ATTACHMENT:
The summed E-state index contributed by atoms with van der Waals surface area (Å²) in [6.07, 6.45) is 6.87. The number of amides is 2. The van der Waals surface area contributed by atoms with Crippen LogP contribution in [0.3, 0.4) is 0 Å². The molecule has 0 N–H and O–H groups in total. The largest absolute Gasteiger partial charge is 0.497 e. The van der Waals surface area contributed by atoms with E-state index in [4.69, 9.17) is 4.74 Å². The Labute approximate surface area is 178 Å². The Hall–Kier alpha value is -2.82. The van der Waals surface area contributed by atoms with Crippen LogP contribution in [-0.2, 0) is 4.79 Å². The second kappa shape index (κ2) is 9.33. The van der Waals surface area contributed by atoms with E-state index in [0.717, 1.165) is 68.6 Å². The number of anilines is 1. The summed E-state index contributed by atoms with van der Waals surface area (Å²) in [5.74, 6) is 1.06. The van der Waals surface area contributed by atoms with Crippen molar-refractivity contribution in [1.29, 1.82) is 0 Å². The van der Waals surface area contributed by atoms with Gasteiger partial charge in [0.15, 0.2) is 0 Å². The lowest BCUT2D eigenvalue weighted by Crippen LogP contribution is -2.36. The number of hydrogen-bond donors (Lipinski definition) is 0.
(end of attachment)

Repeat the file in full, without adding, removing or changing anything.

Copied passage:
The summed E-state index contributed by atoms with van der Waals surface area (Å²) in [6.07, 6.45) is 6.87. The number of amides is 2. The van der Waals surface area contributed by atoms with Crippen LogP contribution in [0.3, 0.4) is 0 Å². The molecule has 0 N–H and O–H groups in total. The largest absolute Gasteiger partial charge is 0.497 e. The van der Waals surface area contributed by atoms with E-state index in [4.69, 9.17) is 4.74 Å². The Labute approximate surface area is 178 Å². The Hall–Kier alpha value is -2.82. The van der Waals surface area contributed by atoms with Crippen LogP contribution in [-0.2, 0) is 4.79 Å². The second kappa shape index (κ2) is 9.33. The van der Waals surface area contributed by atoms with E-state index in [0.717, 1.165) is 68.6 Å². The number of anilines is 1. The summed E-state index contributed by atoms with van der Waals surface area (Å²) in [5.74, 6) is 1.06. The van der Waals surface area contributed by atoms with Crippen molar-refractivity contribution in [1.29, 1.82) is 0 Å². The van der Waals surface area contributed by atoms with Gasteiger partial charge in [0.15, 0.2) is 0 Å². The lowest BCUT2D eigenvalue weighted by Crippen LogP contribution is -2.36. The number of hydrogen-bond donors (Lipinski definition) is 0.